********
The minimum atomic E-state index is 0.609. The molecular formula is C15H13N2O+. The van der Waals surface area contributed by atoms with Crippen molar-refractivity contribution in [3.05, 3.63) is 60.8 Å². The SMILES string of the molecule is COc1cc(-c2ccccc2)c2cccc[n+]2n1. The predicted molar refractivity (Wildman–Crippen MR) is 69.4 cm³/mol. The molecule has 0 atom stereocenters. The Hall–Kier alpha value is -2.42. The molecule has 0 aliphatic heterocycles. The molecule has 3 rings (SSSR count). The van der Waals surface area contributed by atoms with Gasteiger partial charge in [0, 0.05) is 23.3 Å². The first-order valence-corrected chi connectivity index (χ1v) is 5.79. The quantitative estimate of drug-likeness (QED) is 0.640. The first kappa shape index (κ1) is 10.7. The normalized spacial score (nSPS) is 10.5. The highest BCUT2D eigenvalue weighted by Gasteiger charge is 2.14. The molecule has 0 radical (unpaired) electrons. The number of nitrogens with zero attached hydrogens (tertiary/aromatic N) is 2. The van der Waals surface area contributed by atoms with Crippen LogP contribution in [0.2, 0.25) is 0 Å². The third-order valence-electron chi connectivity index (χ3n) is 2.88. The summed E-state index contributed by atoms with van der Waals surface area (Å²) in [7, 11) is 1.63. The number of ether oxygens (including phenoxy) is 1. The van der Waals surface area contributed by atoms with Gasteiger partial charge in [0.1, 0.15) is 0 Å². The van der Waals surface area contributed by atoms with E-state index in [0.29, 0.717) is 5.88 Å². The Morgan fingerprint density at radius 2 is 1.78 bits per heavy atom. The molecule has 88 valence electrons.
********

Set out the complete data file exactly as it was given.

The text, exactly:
The minimum atomic E-state index is 0.609. The molecular formula is C15H13N2O+. The van der Waals surface area contributed by atoms with Crippen molar-refractivity contribution in [3.05, 3.63) is 60.8 Å². The SMILES string of the molecule is COc1cc(-c2ccccc2)c2cccc[n+]2n1. The predicted molar refractivity (Wildman–Crippen MR) is 69.4 cm³/mol. The molecule has 0 atom stereocenters. The Hall–Kier alpha value is -2.42. The molecule has 0 aliphatic heterocycles. The molecule has 3 rings (SSSR count). The van der Waals surface area contributed by atoms with Gasteiger partial charge in [0, 0.05) is 23.3 Å². The first-order valence-corrected chi connectivity index (χ1v) is 5.79. The quantitative estimate of drug-likeness (QED) is 0.640. The first kappa shape index (κ1) is 10.7. The normalized spacial score (nSPS) is 10.5. The highest BCUT2D eigenvalue weighted by Gasteiger charge is 2.14. The molecule has 0 radical (unpaired) electrons. The number of nitrogens with zero attached hydrogens (tertiary/aromatic N) is 2. The van der Waals surface area contributed by atoms with Crippen LogP contribution in [0.2, 0.25) is 0 Å². The third-order valence-electron chi connectivity index (χ3n) is 2.88. The summed E-state index contributed by atoms with van der Waals surface area (Å²) in [7, 11) is 1.63. The number of ether oxygens (including phenoxy) is 1. The van der Waals surface area contributed by atoms with Gasteiger partial charge in [0.1, 0.15) is 0 Å². The van der Waals surface area contributed by atoms with E-state index in [0.29, 0.717) is 5.88 Å². The Morgan fingerprint density at radius 2 is 1.78 bits per heavy atom. The molecule has 88 valence electrons.